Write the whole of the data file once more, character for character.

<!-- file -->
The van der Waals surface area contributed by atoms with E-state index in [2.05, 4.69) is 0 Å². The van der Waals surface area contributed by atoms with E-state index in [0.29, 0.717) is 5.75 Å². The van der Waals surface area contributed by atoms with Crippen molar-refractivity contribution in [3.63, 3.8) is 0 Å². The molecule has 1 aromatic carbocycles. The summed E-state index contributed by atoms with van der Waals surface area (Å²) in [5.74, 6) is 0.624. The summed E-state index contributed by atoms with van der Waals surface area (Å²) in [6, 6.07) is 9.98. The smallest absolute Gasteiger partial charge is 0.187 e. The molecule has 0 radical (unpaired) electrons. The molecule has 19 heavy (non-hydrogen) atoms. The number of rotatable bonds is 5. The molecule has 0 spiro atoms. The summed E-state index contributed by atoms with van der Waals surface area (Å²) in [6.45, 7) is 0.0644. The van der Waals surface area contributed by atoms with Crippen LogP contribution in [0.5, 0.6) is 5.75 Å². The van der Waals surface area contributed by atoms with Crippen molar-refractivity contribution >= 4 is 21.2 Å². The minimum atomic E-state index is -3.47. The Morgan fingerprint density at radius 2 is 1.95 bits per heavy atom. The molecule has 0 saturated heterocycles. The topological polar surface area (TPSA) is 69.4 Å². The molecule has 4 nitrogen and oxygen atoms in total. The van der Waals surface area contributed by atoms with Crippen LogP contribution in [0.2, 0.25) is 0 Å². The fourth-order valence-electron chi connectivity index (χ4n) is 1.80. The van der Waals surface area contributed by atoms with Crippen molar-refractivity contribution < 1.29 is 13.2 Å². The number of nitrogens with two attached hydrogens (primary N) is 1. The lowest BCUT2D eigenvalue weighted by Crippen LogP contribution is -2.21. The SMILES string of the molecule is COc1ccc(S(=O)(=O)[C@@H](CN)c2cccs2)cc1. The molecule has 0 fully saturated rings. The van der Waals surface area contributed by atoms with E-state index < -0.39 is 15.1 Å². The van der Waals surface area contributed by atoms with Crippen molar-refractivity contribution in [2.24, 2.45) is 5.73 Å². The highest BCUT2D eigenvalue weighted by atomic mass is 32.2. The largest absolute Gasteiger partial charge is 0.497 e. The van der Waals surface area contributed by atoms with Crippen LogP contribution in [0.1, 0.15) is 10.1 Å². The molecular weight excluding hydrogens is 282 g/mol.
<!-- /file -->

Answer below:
The van der Waals surface area contributed by atoms with E-state index in [2.05, 4.69) is 0 Å². The van der Waals surface area contributed by atoms with E-state index in [0.29, 0.717) is 5.75 Å². The van der Waals surface area contributed by atoms with Crippen molar-refractivity contribution in [3.63, 3.8) is 0 Å². The molecule has 1 aromatic carbocycles. The summed E-state index contributed by atoms with van der Waals surface area (Å²) in [5.74, 6) is 0.624. The summed E-state index contributed by atoms with van der Waals surface area (Å²) in [6, 6.07) is 9.98. The smallest absolute Gasteiger partial charge is 0.187 e. The molecule has 0 radical (unpaired) electrons. The molecule has 19 heavy (non-hydrogen) atoms. The number of rotatable bonds is 5. The molecule has 0 spiro atoms. The summed E-state index contributed by atoms with van der Waals surface area (Å²) in [6.45, 7) is 0.0644. The van der Waals surface area contributed by atoms with Crippen LogP contribution in [0.5, 0.6) is 5.75 Å². The van der Waals surface area contributed by atoms with Crippen molar-refractivity contribution >= 4 is 21.2 Å². The minimum atomic E-state index is -3.47. The Morgan fingerprint density at radius 2 is 1.95 bits per heavy atom. The molecule has 0 saturated heterocycles. The topological polar surface area (TPSA) is 69.4 Å². The molecule has 4 nitrogen and oxygen atoms in total. The van der Waals surface area contributed by atoms with Crippen LogP contribution in [0.2, 0.25) is 0 Å². The fourth-order valence-electron chi connectivity index (χ4n) is 1.80. The van der Waals surface area contributed by atoms with Crippen molar-refractivity contribution < 1.29 is 13.2 Å². The number of nitrogens with two attached hydrogens (primary N) is 1. The lowest BCUT2D eigenvalue weighted by Crippen LogP contribution is -2.21. The SMILES string of the molecule is COc1ccc(S(=O)(=O)[C@@H](CN)c2cccs2)cc1. The molecule has 0 fully saturated rings. The van der Waals surface area contributed by atoms with E-state index < -0.39 is 15.1 Å². The van der Waals surface area contributed by atoms with Crippen molar-refractivity contribution in [2.24, 2.45) is 5.73 Å². The highest BCUT2D eigenvalue weighted by atomic mass is 32.2. The largest absolute Gasteiger partial charge is 0.497 e. The van der Waals surface area contributed by atoms with Crippen LogP contribution in [0.1, 0.15) is 10.1 Å². The molecular weight excluding hydrogens is 282 g/mol.